The tiny number of people siding with Perkins against SBS include BID officers who did not even know what the plan was (had not gone to any of the many meetings that took place in the course of a year) but said they were against it. Those against also include the Transportation Committee chair of CB10 who is consistently against any street improvement or traffic calming. She left the room for the entirety of the DOT presentation so it is doubtful that she even knows what the plan is. Her attitude is that 125th Street is a shopping district so it is supposed to be slow; people are supposed to be stuck in traffic when going crosstown on 125th Street; that is normal and does not need to be changed according to her. Another person in the tiny contingent of people against a 125th Street dedicated bus lane is the chair of the Transportation Committee of CB9. Unlike her counterpart at CB10, she at least stayed in the room to hear the DOT presentation but she came away completely unable to understand it and said she would defer to Perkins entirely for any decision making.

    These are the people who sunk the SBS plan for 125th Street – people who went in with a closed mind and who were against the plan before they even knew what it was, and who did not even bother to truly educate themselves about what this plan entailed! It is rather horrifying that these are the decision makers for Harlem.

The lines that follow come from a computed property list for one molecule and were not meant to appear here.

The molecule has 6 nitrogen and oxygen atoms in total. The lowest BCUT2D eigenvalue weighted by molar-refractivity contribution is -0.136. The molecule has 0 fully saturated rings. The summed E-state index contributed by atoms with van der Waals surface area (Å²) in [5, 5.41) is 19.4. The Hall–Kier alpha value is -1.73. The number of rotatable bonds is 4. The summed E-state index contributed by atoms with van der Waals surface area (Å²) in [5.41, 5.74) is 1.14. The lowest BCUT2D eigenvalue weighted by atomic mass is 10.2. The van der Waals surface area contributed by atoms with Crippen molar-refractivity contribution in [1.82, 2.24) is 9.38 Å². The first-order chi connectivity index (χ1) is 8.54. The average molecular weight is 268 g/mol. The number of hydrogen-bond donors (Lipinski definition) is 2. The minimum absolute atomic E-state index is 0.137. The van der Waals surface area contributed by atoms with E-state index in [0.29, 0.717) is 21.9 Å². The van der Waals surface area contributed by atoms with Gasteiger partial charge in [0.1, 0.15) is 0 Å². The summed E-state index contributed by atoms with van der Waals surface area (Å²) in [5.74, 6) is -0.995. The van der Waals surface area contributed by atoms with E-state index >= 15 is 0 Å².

• Daphna

    New York State Senator Adriano Espaillat was one of the four senators with his name on the Speed Camera bill. So he is trying to do something to make NYC streets better. This contrasts with Senator Bill Perkins who is fighting off an improved re-design of 125th Street and is thus working to keep this NYC street sub-standard. I just mention the contrast in values and priorities because their districts are right next to one another.

  • Guest

    Can’t we just reattach Staten Island to the rest of New Jersey already?

  • Shojib Ashrafi Na Ashrafi

    Limos are Custom Made.. who built this one and is it the same Company.. if it is they are at Fault. recall all that where made to inspect.

  • Michael Klatsky

    Wow, you have been becoming more and more cynical lately

  • Morris Zapp

    Again goes to show how little there is to gain by kowtowing to selfish ignoramuses who will never be pacified.

  • Aunt Bike

    Andrew Lanza and Vincent Ignizio’s opposition is not to blue or purple lights, but to better public transit in general.

    Their constituents are drivers. Even the ones that take public transit into Manhattan drive to the bus stops. The notion of a ‘bus only’ lane is against everything they believe in. It takes space away that could be filled with cars. They don’t want it.

    It’s also the reason why Staten Island politicians go nuts over bike lanes. Road space is for cars, period.